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46.: To LORD SHELBURNE - Adam Smith, Glasgow Edition of the Works and Correspondence Vol. 6 Correspondence of Adam Smith 
Correspondence of Adam Smith, ed. E. C. Mossner and I. S. Ross, vol. VI of the Glasgow Edition of the Works and Correspondence of Adam Smith (Indianapolis: Liberty Fund, 1987).
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To LORD SHELBURNE
MS., Bowood Libr., Marquess of Lansdowne; unpubl.
Glasgow, 12 Mar. 1760
It gives me as much pleasure to write to your Lordship today as it gave me pain to write to you by last post. The Doctors Predictions have upon this occasion been literally and exactly fulfilled. Mr. Fitzmaurice had the night before last a very slight attack of his fever which he was relieved from by a gentle sweat; and last night he had a bleeding at the nose which Dr. Black regards as a perfect crisis. He has ever since been entirely free from all feverish ailments or symptoms. He slept very sound all last night without any disturbance, and has been very easy and hearty all this day. He has been out of bed a great part of it, and has been amusing himself by reading the new Tragedy. His two Physicians Drunk tea with him and neither of them apprehend him in any danger of a relapse. There has appeared too that sediment in his urine which is regarded by them as the most certain symptom of recovery in all feverish complaints. I write this after seven o’clock at night. He has just now gone to bed and, tho weary and exhausted, seems perfectly well in every other respect. It gives me great pleasure to be able to relieve your Lordship so soon from the Alarm of which my last letter may have given you. I shall write to your Lordship whatever happens by next post. By the Post thereafter he will probably be able to write himself. I ever am with the greatest respect, My Lord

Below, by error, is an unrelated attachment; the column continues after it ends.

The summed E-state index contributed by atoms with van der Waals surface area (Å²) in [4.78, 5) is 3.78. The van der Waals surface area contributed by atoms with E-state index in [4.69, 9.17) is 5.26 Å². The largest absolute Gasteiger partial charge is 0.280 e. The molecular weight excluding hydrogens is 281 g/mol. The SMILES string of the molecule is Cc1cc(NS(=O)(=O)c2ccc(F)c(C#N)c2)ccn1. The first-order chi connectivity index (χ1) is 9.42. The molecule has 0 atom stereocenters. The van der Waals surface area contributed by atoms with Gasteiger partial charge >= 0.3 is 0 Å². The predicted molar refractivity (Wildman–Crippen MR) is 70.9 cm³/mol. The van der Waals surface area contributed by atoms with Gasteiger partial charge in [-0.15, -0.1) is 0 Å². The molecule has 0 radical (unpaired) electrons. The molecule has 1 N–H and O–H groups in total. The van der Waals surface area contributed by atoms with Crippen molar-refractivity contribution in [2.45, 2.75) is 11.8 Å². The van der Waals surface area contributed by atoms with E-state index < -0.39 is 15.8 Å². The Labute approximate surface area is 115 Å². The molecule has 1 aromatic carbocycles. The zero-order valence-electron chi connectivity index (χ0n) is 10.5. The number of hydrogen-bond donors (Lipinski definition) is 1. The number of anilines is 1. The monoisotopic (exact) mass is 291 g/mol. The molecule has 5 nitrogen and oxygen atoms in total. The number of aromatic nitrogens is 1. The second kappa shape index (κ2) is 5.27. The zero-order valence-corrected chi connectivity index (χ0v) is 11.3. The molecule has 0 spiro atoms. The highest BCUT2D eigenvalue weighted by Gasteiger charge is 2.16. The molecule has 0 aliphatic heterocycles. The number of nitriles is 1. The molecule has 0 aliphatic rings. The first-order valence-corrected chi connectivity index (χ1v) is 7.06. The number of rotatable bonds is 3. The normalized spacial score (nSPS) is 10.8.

Your Lordships Most Obliged and obedient Servant